The question is, why use the framework to create the layout of project which happens to depend upon that framework at all? Instead, use a generic project templating tool to create the layout, then it’s easy to choose alternate starting points depending upon what you need in your project. In Python, ‘paster’ is commonly used for this. It lets you create projects that depend upon TurboGears or Zope or Plone or Grok or even plain old Python projects which don’t depend upon a full framework.

    This comment was originally posted on Hacker News

    kteague

    Also note that the default Django template is showing it’s age. I don’t think it’s ever been updated and it contains a few faux-pas to look out for. In particular, it starts you off inside a python package (__init__.py file), which is highly confusing. If you later want to treat your Django project as a normal Python project, you need to create a setup.py file. But this file would be one directory up from the project directory … which is outside of your Django project. Django puts the directory one level up on your PYTHONPATH to compensate for this, with the assumption that part of your project lives outside of version-control, etc. The solution is to remember to put the directory above the directory that the project lives in version-control and treat it as part of the project. Although then you have to put a library location on your PATH to run the manage.py commands, since this file won’t work if placed in your projects /bin directory.(Speaking of /bin directories, it’s always bugged me that Rails renamed this directory to /scripts … if it’s executable, it goes in /bin, it makes no sense to split executables based on arbitrary implementation details)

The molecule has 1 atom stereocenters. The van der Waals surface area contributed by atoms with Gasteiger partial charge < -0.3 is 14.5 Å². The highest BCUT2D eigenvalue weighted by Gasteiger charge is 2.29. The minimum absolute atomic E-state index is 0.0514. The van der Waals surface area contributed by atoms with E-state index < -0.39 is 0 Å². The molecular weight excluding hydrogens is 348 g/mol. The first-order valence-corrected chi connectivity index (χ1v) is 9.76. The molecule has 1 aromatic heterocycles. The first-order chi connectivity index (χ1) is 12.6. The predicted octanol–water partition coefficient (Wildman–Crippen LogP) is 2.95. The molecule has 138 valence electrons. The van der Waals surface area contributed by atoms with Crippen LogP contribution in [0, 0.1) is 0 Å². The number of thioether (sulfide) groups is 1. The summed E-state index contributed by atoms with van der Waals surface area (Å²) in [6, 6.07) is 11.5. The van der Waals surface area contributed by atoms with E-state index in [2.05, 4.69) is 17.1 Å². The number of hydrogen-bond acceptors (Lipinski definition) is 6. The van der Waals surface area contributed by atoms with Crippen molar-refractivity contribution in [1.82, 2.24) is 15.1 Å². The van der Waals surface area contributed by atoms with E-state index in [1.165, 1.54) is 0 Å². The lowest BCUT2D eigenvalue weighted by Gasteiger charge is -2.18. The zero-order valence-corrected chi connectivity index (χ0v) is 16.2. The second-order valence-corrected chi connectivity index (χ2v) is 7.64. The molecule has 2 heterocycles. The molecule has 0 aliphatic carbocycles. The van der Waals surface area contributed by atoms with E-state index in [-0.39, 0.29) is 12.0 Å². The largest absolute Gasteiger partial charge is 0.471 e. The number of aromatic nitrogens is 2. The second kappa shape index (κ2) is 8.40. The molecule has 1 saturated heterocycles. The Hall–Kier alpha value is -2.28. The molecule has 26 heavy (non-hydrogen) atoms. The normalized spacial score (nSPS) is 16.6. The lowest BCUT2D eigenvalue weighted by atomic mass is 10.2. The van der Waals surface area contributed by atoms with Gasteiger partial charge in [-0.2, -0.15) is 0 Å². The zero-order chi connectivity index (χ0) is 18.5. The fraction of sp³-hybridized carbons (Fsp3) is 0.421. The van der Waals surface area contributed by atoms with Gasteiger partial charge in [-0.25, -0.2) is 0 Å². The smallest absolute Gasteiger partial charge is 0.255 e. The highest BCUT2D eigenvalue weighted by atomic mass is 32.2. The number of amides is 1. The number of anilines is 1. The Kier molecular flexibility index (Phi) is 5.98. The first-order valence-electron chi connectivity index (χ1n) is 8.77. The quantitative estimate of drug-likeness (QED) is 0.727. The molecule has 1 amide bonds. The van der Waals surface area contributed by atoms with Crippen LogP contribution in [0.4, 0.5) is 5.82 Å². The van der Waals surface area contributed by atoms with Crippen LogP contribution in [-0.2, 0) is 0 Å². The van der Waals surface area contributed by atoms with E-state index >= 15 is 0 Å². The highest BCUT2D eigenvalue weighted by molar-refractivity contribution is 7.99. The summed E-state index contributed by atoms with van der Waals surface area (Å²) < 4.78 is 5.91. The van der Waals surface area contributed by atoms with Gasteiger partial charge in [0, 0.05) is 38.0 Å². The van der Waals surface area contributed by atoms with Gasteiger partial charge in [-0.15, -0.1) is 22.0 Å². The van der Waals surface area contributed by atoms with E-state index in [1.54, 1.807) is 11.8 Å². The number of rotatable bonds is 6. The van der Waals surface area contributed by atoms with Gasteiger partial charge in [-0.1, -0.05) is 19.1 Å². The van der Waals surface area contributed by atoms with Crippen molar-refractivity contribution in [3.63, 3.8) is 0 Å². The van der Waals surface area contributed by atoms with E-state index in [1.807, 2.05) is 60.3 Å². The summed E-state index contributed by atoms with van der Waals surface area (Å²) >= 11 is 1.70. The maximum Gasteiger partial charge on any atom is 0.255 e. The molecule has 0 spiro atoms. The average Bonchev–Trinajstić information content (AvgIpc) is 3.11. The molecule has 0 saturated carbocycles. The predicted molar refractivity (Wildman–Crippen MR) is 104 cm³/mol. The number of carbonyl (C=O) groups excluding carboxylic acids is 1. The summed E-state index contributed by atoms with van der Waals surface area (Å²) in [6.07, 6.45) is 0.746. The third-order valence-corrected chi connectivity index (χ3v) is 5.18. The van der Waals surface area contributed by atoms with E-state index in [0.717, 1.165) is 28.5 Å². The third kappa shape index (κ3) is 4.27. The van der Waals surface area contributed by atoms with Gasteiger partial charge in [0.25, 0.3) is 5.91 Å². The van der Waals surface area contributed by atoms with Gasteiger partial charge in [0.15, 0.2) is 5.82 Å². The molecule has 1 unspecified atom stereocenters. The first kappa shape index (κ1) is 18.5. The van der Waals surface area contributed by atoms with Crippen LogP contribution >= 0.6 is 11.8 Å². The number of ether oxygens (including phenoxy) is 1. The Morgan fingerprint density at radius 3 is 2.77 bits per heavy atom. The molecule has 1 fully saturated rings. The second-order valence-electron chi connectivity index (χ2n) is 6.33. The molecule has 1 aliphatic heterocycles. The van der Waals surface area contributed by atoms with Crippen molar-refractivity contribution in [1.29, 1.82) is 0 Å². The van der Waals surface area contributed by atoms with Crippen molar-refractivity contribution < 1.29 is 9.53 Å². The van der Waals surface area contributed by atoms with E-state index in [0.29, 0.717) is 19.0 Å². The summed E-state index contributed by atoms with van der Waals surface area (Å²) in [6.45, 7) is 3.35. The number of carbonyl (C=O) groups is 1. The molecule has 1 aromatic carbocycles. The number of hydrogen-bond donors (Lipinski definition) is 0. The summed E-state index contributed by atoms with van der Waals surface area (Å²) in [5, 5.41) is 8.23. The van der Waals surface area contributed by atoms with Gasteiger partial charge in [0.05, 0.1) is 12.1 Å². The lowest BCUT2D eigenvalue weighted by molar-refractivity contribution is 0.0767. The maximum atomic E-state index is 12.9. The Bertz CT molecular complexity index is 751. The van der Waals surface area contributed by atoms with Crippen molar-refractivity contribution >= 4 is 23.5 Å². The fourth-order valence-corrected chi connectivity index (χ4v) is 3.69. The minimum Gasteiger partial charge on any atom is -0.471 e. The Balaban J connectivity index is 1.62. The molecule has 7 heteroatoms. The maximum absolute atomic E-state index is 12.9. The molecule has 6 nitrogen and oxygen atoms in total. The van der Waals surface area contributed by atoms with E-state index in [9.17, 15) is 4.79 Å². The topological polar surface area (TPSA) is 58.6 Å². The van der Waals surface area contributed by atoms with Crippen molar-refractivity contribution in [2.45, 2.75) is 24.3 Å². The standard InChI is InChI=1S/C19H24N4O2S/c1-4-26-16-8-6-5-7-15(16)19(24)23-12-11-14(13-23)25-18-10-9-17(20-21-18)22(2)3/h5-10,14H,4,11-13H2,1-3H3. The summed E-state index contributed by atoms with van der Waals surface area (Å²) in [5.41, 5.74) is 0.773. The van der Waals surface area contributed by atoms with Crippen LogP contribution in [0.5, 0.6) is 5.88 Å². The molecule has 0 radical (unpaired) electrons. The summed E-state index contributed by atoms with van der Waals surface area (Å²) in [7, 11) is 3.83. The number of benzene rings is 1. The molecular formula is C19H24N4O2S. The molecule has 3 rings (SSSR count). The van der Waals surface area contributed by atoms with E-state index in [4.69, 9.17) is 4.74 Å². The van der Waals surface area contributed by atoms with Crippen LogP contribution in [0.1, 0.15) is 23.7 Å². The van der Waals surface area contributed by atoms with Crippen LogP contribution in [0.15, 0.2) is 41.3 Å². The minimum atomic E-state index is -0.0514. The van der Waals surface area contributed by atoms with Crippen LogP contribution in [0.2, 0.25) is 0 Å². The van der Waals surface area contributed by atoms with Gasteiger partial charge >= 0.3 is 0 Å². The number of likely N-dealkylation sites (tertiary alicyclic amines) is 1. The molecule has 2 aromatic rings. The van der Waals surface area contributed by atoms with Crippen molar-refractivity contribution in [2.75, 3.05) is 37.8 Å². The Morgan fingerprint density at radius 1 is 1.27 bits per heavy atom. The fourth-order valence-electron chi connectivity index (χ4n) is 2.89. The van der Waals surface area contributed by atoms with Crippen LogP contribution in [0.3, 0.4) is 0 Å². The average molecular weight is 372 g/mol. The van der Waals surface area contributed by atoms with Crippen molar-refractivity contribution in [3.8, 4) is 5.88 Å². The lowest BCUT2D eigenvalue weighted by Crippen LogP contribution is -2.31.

This comment was originally posted on Hacker News

    carbon8

    I went from django to rails and ruby. I still use python a lot and contribute a little to python open source projects, but I prefer ruby and the ruby frameworks for web development. On top of that, the widespread attitude in the django community that you’re demonstrating ensures that I, for one, will absolutely never go near django again.

    This comment was originally posted on Hacker News

    so_white

    http://tinyurl.com/yf8b95b
    Django for a Rails Developer — The Usware Blog – Django Web Development

    This comment was originally posted on Twitter

    BerislavLopac

    Sometimes I wonder if they renamed the pattern just to keep up the music theme…

    This comment was originally posted on Hacker News

    ubernostrum

    And your script probably sets things up differently from everyone else’s :)But if you think it’s a problem, why not publish whatever you use and encourage others to use it as well?

    (also, FWIW I don’t have such a script — a new site at work always simply inherits default settings from other stuff, and those defaults are set up to match how our production servers work)

    This comment was originally posted on Hacker News

    ubernostrum

    Well, to be perfectly honest I almost never use the ’startproject’ or ’startapp’ commands. When I’m working on a new app I just create the directory and an __init__.py, and then start filling in specific files inside it as I need them.For stuff at work apps all go into one of a couple particular namespaces, so packaging concerns don’t come up there; for my personal stuff the package name is almost never the same as the app anyway (e.g., django-registration provides an app in a module named ‘registration’).